U.S. Senate committee approves medical marijuana amendment for veterans
An amendment to an appropriations bill in the U.S. Senate has been approved which would allow doctors with Veterans Affairs to recommend medical marijuana to veterans in states which have medical cannabis programs.
This is the first time the Senate has voted in favor of medical marijuana policy.
The Veterans Equal Access Amendment was sponsored by Republican Senator Steve Daines of Montana and Democratic Senator Jeff Merkley of Oregon. It passed on an 18-12 vote.
The bill, which is now available for Senate consideration, totals $77.6 billion in discretionary funding, $5.5 billion above the fiscal year 2015 level and $1.2 billion below the President’s budget request.
Military construction is funded at more than $8.0 billion, an increase of $1.5 billion over the fiscal year 2015 enacted level. This funding allows for full funding of family housing, military family support services, hospital and health facilities construction, and important overseas investments according to the Senate press release.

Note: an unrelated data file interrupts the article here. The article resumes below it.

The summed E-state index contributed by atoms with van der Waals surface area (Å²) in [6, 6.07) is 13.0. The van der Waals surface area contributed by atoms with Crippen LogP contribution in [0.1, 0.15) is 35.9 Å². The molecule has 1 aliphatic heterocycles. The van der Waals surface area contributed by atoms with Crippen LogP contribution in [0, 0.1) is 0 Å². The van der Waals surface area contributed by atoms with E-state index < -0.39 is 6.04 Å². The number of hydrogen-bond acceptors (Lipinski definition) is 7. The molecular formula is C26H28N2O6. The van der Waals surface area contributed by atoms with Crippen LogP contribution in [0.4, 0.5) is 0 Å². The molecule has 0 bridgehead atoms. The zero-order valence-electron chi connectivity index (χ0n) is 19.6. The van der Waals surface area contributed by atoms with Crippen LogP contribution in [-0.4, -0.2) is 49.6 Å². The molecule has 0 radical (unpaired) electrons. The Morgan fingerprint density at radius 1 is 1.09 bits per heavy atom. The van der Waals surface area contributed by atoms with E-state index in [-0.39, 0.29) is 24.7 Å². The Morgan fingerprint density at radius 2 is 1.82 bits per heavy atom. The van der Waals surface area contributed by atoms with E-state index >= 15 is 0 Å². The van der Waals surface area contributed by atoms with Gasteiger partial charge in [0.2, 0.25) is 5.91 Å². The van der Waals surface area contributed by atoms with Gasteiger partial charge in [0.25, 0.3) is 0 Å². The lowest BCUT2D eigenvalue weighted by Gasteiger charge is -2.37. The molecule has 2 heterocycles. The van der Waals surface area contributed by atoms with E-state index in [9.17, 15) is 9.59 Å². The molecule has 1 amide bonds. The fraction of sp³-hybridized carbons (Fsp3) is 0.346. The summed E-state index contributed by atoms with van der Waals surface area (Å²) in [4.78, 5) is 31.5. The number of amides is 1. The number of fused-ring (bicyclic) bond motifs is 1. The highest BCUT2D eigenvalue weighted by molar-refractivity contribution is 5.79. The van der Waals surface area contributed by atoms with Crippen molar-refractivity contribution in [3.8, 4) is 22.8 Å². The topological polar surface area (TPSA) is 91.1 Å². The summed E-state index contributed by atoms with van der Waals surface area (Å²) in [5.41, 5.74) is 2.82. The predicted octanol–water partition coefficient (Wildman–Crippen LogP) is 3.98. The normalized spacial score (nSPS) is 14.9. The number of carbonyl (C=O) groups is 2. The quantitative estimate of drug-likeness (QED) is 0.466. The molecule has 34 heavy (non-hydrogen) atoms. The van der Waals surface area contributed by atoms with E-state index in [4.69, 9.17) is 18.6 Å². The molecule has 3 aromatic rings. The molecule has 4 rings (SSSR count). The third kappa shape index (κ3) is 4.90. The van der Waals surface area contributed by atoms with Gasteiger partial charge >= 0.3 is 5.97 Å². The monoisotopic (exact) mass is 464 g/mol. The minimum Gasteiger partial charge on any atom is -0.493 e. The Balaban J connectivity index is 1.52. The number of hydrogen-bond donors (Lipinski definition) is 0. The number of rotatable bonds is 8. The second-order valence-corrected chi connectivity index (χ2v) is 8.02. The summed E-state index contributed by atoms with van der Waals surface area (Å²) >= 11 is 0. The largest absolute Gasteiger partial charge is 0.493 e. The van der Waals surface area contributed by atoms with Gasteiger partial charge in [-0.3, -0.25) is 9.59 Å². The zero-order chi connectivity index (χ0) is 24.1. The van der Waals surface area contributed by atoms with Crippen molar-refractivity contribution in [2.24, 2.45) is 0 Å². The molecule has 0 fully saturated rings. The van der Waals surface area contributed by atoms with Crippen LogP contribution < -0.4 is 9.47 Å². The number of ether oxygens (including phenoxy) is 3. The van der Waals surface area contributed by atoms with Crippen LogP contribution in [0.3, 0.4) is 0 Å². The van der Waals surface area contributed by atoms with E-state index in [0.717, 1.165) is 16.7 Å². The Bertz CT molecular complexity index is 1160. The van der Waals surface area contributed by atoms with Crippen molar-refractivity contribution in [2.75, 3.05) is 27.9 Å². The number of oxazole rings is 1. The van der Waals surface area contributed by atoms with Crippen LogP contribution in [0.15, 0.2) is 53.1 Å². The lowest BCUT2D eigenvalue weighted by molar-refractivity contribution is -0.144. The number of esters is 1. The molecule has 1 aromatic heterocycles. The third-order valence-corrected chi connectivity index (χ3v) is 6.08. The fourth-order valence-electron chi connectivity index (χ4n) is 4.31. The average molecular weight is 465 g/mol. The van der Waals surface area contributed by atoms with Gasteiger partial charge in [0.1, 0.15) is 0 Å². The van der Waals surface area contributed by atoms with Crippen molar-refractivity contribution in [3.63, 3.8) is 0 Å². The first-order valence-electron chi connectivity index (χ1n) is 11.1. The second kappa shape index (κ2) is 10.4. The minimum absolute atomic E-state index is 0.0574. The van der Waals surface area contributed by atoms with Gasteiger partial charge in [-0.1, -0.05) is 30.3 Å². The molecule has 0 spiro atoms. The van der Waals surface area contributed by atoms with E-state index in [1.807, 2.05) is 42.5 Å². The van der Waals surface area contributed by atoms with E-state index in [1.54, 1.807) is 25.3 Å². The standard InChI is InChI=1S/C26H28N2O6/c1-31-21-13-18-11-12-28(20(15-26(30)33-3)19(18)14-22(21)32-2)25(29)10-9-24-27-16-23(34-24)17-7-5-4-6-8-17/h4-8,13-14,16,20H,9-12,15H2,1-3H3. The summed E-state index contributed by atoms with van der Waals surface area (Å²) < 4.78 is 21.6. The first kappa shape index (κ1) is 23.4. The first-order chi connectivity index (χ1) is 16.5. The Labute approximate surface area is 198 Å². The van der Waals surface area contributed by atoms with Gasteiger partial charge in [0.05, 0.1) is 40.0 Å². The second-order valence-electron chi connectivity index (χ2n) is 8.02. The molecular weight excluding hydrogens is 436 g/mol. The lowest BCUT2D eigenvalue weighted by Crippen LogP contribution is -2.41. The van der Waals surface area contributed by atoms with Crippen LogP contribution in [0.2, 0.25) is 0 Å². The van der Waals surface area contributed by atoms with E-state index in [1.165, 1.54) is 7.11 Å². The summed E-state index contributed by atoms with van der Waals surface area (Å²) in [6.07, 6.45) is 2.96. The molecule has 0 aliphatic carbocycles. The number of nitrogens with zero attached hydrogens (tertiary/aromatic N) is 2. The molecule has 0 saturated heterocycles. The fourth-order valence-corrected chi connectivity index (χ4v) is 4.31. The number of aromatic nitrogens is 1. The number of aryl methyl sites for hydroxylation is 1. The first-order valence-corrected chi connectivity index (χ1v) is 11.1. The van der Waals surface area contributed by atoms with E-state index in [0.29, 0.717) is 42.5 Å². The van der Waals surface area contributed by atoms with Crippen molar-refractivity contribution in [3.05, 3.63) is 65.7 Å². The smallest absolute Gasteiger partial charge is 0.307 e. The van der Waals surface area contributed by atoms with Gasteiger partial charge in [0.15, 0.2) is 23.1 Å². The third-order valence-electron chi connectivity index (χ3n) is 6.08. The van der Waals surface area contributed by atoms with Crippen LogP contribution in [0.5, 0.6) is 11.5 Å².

A similar amendment narrowly failed in the House earlier this year, submitted by Representative Earl Blumenauer of Oregon.
“This is a historic moment. Passage of the amendment was the right thing to do for our veterans. We should not be preventing access to medicine that can help our wounded warriors deal with serious conditions, such as post-traumatic stress and traumatic brain injuries,” said Representative Blumenauer. “Today’s passage coupled with the narrow defeat of my amendment to the MilCon-VA appropriations bill in the House signals there is real movement and bipartisan support in reforming outdated federal marijuana policies. We are now in a good position to be able to advocate for inclusion of this policy in a final appropriations bill.”
Neither Texas Senator John Cornyn or Ted Cruz is a part of the committee, and therefor did not record a vote on the matter.
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